7. Secong dress - dark blue glaze - 3 coats. 
8. Third dress - turquoise glaze - 3 coats. I selected this analogous palette for the first tile because I knew these glazes and colors worked together, chemically and visually. 
They look so "bleh" at this stage. These are glazes I have used and trusted for 20 years though!
9. Paint the hare and cat in underglazes, with details. ( Sorry Cleo - your marking will have to wait.)
Feeling a little disappointed with detail in these two animals. Then I remind myself they are like the size of a quarter! 
10. Paint the dogs in underglazes. Include shadowing and highlights. Yes, they look like my dogs. What else did you expect? 
OK that was fun! 
Doggy details. Oscar in black and white. Zoey in fawn and brown. 
11. Glaze the background - 3 coats! And edges of tile. In this case I used a transparent grey; since the center area had an underglaze color on it the tile will read ad having a 2 toned background. ( Different tile as can see. I did say I did 2 at a time) AND glaze the center figures sash! 
Yes - different dogs. Simplifying a little and mirroring the cat and rabbit's colors. 
12. Very carefully paint 3 coats of clear glaze to all areas that are underglaze only. This will seal them, give them a gloss finish matching the other glazes and make them durable. 
This is tedious and my least favorite part.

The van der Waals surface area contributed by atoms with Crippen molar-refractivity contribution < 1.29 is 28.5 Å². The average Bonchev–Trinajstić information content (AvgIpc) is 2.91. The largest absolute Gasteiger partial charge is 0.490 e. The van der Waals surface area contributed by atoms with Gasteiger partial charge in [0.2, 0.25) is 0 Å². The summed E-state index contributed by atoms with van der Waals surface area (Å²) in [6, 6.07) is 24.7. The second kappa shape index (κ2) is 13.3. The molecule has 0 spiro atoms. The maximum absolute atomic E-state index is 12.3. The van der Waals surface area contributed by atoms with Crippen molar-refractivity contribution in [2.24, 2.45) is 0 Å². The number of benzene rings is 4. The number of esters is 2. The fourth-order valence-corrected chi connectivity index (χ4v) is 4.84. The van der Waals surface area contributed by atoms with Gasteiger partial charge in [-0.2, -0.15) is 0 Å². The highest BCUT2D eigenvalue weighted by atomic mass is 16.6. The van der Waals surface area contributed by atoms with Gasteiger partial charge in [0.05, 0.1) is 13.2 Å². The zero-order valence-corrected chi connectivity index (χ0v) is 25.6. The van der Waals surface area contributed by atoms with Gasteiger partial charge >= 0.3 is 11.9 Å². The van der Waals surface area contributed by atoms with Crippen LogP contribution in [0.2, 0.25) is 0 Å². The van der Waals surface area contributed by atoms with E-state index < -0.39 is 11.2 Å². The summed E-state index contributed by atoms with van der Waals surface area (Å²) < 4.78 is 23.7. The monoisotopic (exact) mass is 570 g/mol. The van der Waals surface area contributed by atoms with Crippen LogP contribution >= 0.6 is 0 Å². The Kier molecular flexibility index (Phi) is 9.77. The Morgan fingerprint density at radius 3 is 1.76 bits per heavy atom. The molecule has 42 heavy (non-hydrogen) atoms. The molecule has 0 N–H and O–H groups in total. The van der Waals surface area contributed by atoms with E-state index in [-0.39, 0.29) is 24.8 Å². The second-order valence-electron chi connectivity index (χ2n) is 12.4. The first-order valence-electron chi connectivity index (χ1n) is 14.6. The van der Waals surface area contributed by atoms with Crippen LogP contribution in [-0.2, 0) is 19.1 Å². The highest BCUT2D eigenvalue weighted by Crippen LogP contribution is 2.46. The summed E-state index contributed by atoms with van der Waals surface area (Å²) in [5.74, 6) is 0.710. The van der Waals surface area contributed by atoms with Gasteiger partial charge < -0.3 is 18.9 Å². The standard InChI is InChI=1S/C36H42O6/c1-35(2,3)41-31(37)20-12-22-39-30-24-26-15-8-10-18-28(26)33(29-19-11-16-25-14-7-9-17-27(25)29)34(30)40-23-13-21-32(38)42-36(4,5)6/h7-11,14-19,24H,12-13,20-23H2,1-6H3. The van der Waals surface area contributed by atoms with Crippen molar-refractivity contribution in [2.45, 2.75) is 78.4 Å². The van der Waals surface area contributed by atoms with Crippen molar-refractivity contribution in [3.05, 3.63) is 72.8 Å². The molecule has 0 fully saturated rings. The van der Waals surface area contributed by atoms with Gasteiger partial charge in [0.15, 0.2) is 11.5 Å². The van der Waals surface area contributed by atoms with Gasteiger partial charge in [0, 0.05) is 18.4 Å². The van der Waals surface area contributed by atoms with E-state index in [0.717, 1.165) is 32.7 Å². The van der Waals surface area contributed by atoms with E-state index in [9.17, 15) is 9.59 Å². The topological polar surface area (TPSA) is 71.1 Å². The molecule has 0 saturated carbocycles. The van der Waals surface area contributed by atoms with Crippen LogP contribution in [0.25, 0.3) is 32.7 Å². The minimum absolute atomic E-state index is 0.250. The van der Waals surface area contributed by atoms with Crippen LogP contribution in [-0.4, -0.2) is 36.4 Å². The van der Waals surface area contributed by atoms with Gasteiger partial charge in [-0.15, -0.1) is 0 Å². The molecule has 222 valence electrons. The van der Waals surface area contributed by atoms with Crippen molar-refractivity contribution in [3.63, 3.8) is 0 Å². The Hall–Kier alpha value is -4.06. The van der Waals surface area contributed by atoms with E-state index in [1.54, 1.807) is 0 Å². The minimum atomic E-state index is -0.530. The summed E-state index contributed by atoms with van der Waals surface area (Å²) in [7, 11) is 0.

13. Fire the tile in the kiln. These are low-fired glazes and fire to ^04 at app. 1850 degrees F. 
Ta-Da! And yes - this one already sold. My husband told a return customer this story and it was a done deal! 
I couldn't be happier! I wish I could accurately tell you how LONG it took to do the 2 tiles pictured here in this photo essay. I will keep track next time. I like this palette - I think a tile this "busy" needs harmonious colors to read well without dramatic contrast - so it doesn't compete with itself. I do look forward to trying other palettes on the next few.

Thanks for staying until the end... I am proud of and deeply invested in my work, the details, the layers of meaning that may never be evident to the casual viewer. This new design means quite a bit to me and I am happy to share the backstory with you!


  1. This is really special and beautiful!

  2. Jenny, another beautiful piece. Thanks for sharing your wonderful work. Have a great summer.

  3. I love the animals that you included and the reasons why. It makes the tile even more special. All of the details are wonderful. The colors are rich. Well done!

  4. Wow. Love it. Thanks for sharing your process. I think it's great to see how a piece evolves from stage to stage.

  5. Beautiful work Jenny... I'm thrilled to see it finished. Loved seeing your glazing process too!

  6. Amazing! It is made even more special by all the personal connections you added. Thank you so much for your detailed walk through the creation of this beautiful piece!

  7. Great post Jenny - glad to have been involved in inspiring ths piece in some small way.